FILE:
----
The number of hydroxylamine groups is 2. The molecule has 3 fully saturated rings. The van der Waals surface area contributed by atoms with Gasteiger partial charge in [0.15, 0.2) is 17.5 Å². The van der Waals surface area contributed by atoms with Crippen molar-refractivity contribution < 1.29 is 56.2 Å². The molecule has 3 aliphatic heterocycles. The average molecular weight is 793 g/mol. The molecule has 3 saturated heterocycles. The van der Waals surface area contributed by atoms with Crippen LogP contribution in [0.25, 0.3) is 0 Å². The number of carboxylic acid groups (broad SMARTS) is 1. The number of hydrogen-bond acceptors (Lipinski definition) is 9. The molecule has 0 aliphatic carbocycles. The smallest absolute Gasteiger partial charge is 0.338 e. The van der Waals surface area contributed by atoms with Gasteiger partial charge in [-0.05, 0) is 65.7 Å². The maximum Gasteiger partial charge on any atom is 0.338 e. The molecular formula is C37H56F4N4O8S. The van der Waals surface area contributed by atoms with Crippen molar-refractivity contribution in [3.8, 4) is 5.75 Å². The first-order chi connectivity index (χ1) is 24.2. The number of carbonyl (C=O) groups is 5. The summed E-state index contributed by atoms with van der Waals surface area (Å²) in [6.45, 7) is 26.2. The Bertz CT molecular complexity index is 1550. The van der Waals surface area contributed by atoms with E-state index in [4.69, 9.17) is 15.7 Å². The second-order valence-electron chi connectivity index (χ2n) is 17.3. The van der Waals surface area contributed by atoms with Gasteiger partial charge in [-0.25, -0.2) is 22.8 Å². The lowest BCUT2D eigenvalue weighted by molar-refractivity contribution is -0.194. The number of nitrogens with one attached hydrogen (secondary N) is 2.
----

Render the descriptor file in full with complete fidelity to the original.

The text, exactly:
The number of hydroxylamine groups is 2. The molecule has 3 fully saturated rings. The van der Waals surface area contributed by atoms with Gasteiger partial charge in [0.15, 0.2) is 17.5 Å². The van der Waals surface area contributed by atoms with Crippen molar-refractivity contribution < 1.29 is 56.2 Å². The molecule has 3 aliphatic heterocycles. The average molecular weight is 793 g/mol. The molecule has 3 saturated heterocycles. The van der Waals surface area contributed by atoms with Crippen LogP contribution in [0.25, 0.3) is 0 Å². The number of carboxylic acid groups (broad SMARTS) is 1. The number of hydrogen-bond acceptors (Lipinski definition) is 9. The molecule has 0 aliphatic carbocycles. The smallest absolute Gasteiger partial charge is 0.338 e. The van der Waals surface area contributed by atoms with Gasteiger partial charge in [-0.05, 0) is 65.7 Å². The maximum Gasteiger partial charge on any atom is 0.338 e. The molecular formula is C37H56F4N4O8S. The van der Waals surface area contributed by atoms with Crippen molar-refractivity contribution in [3.8, 4) is 5.75 Å². The first-order chi connectivity index (χ1) is 24.2. The number of carbonyl (C=O) groups is 5. The summed E-state index contributed by atoms with van der Waals surface area (Å²) in [6.45, 7) is 26.2. The Bertz CT molecular complexity index is 1550. The van der Waals surface area contributed by atoms with E-state index in [4.69, 9.17) is 15.7 Å². The second-order valence-electron chi connectivity index (χ2n) is 17.3. The van der Waals surface area contributed by atoms with Gasteiger partial charge in [-0.25, -0.2) is 22.8 Å². The lowest BCUT2D eigenvalue weighted by molar-refractivity contribution is -0.194. The number of nitrogens with one attached hydrogen (secondary N) is 2.